Once again, there was an excellent atmosphere on the ferry, and again this was refuelled by the rum punch. I got talking to a few of the fans, and then went out with them for a meal and a drink afterwards. One of this little group was actually the mother of Djai Essed, who actually joined us briefly. I got to find out how his weekend had been. He is studying in Amsterdam, so he flew out to the Islands on Saturday, trained with the team on Sunday and Monday, played on Tuesday and then was flying back via Paris on Wednesday. He does not expect to be back on the Island until the next game in March.

The others did not have a football connection, and I doubt that they watch the game on a regular basis. Much of the talk was of the damage of the hurricane and how to they survived. Everyone had lost something, whether it was the contents of their apartment, to a yacht big enough to have been sailed to St. Martin from South Africa. Everyone on the table had been born in different countries, but all now (except me) are now settled on this island.

With such a high proportion of the population being employed in tourism, storms like Irma affect everyone as the first result is evacuation of tourists, and no quick return as the facilities have gone. Many people were without employment immediately. I think one of the advantages in not being independent from the European empires is that the governments in Europe do grind into action with aid and relief.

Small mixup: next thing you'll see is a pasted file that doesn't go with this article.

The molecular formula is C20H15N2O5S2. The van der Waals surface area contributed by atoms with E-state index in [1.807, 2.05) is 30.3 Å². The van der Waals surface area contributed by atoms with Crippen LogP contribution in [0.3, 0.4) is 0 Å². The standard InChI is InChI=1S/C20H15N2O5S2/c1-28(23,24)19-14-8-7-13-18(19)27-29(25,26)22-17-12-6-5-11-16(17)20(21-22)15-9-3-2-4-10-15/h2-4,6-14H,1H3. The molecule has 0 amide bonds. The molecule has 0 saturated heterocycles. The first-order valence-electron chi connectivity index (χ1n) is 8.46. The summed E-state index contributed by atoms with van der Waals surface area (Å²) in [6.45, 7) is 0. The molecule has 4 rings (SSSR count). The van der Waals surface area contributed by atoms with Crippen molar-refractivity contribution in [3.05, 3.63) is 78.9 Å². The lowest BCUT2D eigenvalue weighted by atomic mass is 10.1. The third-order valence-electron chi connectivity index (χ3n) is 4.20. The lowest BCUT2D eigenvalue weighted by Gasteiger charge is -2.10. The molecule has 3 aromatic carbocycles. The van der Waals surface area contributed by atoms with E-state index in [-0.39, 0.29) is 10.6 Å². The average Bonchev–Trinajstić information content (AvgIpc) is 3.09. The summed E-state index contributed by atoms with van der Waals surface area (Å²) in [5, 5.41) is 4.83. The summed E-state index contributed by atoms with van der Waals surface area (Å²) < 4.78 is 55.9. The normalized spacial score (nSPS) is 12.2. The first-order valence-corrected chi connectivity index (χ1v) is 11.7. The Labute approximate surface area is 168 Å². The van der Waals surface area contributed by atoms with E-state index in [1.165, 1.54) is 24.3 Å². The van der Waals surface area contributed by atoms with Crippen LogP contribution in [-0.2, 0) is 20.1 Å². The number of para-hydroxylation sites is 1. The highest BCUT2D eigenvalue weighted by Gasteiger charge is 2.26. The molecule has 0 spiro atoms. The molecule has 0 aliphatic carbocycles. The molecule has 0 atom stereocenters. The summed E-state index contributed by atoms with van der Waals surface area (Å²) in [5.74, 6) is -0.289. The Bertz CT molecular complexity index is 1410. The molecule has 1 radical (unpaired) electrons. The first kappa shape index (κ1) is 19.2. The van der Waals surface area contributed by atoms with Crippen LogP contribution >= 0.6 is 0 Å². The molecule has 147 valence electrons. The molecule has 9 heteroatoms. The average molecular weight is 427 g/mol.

After this, I settled on the island myself for the next week, settling into an apartment on a resort on the French side. I spent a short while on the famous beach by the airport on the morning after the game. Here the planes come in low over the beach, with the start of the runway immediately across the road from the beach. The biggest thing I saw land was a 737, but I noted that two wide bodied jets were due in during the afternoon. The cafes at each end of the beach write up the expected arrival times, while there are warning signs over the danger of jet blast. They are not joking, a Canadian tourist was killed last year as a result of injuries suffered when knocked over by the blast from a jet.

Apart from the sea and sunshine delaying my completion of this piece, the most notable thing about this area of the island is the high amount of scaffolding and construction work. By all accounts, this corner was not the worst affected, and the houses are still standing, but around half of them are still having the roofs repaired, or are waiting for the work to start